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Shooting for Greatness: Exploring the Top Individual Performances in Women's March Madness History

These six stars put up stunning single-game performances in the NCAA tournament.


With March Madness coming to a close, fans are eagerly anticipating the announcement of the National Championship matchup. In the world of college basketball, March is a month filled with triumphs, surprises, and awe-inspiring moments. Today, we celebrate some of the notable individual performances by the women in the NCAA tournament. 


First, we have to pay homage to Lorri Bauman, a revered figure in women's basketball history. The Drake alum dropped 50 points in a single game in 1982, during the first ever Division 1 women’s basketball tournament. Bauman shot 21-for-35 from the field and 8-for-11 from the free throw line in Drake’s West Regional final loss against Maryland. She completed her collegiate career with 3,115 points, the eighth most in D1 women’s history. 42 years and 41 championships later, no one has surpassed Bauman’s individual scoring record. 


Beyond Bauman stands the legendary Sheryl Swoopes, whose unforgettable performance in the NCAA tournament is said to be the best in tournament history. Swoopes dropped 47 points in the 1993 championship game against Ohio State. Her astounding performance led Texas Tech to its first national championship title. Swoopes's run in the tournament was nothing short of amazing – she scored at least 30 points in each round, and her 47-point final remains the highest individual score in Women's Final Four history. Swoopes' game only grew from there. She went on to become a four-time WNBA Champion, three-time WNBA Defensive Player of the Year, two-time WNBA scoring champ, and three-time Olympic gold medalist. 


Since 2016, the NCAA tournament has only seen four players put up 40 or more points in a single game. Mississippi State’s Morgan William gave the crowd an electrifying performance in the 2017 tournament. After scoring 41 points in an Elite 8 battle against Baylor, William continued her run, leading her team to its first national final appearance. Fast forward five years and Virginia Tech’s Elizabeth Kitley delivered another jaw dropping performance, scoring 42 points in the first round against Florida Gulf Coast. She was one of only two players for Tech to score double figures in the loss.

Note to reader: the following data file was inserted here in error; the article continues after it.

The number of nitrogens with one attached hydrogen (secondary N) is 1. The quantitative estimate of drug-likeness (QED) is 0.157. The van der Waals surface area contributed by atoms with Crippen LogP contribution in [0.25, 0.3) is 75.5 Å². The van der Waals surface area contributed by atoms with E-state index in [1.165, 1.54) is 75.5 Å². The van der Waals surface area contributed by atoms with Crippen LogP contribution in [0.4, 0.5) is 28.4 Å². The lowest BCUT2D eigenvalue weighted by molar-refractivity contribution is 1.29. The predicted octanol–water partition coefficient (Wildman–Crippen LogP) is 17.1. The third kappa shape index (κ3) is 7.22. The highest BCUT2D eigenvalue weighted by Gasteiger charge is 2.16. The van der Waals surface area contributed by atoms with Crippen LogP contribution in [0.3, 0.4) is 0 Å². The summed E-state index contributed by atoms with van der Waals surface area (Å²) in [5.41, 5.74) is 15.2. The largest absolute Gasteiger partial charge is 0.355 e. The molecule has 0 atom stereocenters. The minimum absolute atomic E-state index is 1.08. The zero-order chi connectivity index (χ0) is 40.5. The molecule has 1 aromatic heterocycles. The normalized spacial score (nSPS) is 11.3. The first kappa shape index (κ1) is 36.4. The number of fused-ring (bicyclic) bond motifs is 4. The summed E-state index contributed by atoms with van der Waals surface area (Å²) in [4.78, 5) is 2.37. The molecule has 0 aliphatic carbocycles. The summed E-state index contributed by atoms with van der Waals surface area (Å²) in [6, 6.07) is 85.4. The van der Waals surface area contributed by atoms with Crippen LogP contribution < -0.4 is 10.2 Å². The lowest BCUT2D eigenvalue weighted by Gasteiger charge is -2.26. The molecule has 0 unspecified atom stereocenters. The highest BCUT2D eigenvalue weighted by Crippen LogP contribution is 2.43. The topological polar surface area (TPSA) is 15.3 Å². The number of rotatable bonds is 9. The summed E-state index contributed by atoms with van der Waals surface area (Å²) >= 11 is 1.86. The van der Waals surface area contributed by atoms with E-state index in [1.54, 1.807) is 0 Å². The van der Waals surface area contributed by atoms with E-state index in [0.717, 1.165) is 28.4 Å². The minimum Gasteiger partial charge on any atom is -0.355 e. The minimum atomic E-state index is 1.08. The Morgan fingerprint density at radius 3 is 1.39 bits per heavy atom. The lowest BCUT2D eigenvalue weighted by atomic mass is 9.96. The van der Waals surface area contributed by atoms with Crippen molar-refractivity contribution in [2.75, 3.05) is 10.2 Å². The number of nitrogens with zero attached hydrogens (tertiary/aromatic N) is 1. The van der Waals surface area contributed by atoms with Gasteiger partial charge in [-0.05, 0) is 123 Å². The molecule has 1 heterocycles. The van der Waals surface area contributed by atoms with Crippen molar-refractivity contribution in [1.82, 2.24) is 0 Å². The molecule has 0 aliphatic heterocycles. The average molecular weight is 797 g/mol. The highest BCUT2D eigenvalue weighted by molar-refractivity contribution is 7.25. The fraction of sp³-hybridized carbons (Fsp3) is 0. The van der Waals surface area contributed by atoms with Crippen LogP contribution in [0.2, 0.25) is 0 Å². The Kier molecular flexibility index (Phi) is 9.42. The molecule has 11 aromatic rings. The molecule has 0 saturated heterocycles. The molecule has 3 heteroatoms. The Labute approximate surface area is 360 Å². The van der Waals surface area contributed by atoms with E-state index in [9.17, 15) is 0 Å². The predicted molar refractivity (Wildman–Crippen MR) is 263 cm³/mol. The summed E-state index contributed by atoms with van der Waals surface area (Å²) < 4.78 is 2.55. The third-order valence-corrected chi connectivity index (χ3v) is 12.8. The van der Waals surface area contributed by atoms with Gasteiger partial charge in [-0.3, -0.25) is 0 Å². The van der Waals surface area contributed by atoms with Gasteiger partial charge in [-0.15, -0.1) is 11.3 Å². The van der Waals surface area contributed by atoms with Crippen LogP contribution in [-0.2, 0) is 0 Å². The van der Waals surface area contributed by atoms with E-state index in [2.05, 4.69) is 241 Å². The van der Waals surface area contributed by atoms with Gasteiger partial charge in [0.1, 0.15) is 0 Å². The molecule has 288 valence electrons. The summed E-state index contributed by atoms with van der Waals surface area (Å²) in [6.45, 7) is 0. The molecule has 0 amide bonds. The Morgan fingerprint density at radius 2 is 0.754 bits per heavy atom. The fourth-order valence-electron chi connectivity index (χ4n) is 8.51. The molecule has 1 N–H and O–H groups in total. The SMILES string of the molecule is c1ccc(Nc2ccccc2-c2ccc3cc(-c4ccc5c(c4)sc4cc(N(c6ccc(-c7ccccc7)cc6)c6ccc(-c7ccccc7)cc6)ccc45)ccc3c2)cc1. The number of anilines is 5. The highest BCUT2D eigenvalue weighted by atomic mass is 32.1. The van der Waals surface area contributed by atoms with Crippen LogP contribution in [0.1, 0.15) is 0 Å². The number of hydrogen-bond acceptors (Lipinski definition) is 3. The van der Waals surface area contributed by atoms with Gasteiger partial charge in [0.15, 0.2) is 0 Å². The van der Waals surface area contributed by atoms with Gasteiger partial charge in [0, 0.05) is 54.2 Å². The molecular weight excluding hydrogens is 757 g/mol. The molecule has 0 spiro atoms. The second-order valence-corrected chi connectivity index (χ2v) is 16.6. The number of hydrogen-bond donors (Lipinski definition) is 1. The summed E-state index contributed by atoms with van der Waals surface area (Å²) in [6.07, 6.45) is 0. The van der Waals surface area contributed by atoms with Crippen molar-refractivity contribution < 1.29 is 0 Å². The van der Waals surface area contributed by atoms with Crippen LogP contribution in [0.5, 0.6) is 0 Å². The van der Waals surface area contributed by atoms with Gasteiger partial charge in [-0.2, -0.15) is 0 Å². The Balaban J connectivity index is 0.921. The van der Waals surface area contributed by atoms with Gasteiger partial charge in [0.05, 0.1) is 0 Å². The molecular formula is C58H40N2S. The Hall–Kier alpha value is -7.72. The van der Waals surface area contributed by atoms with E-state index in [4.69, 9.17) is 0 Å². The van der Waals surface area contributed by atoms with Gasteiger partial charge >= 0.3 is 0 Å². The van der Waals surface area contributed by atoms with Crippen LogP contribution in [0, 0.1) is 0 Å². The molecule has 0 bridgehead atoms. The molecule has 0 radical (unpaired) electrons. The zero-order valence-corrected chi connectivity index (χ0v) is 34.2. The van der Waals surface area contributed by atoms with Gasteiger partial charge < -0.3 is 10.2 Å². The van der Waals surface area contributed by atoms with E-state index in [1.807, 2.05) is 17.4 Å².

Last year, the basketball world witnessed an epic showdown between Iowa and Louisville in the Elite 8. Caitlin Clark made history during that matchup, becoming the first player to ever score a 40-point triple-double in a men’s or women’s NCAA tournament. She put up 41 points, 12 assists, and 10 rebounds to lead the Hawkeyes to their first Final Four. The fire didn’t stop there – she went on to drop another 41-point game in the Hawkeyes’ defeat of No.1 seed South Carolina, leading Iowa to its first championship game. 


Clark has continued her epic run in the 2024 tournament. Iowa met LSU this week for the first time since the 2023 National Championship. Clark delivered another jaw dropping performance, scoring 41 points against the former national champion team. Her deep shots, along with her clutch plays, ultimately secured the win for Hawkeyes, leading them to their second Final Four. 


All eyes were on Stanford’s Kiki Iriafen in the second round of this year’s tournament, where her team faced off against Iowa State. It was an intense game that ended in overtime, with both teams unleashing their stars in a battle to continue their championship journeys. Iriafen's performance was impeccable, as she scored 41 points in the Cardinal’s win. Her shots weren’t the only awe-inspiring moments of the game. She dominated on both ends of the floor, totaling 16 rebounds, four assists, three blocks, and a steal. Her team went on to compete in the Sweet 16 against NC State where, despite the team’s loss, Iriafen collected a double-double with 26 points and 10 rebounds. 


As we reflect on these extraordinary individual performances from the women of NCAA basketball, we see that these stars have achieved greatness and inspired future generations. They have blazed their way to the top and influenced all women – not just athletes – to push the boundaries of what's possible. The highest-scoring individual performances in the NCAA women’s basketball tournament serve as reminders of not only records, but the true power of women in sports.

 

Edited by Ella Chang

Social media content created by Daryl Batt

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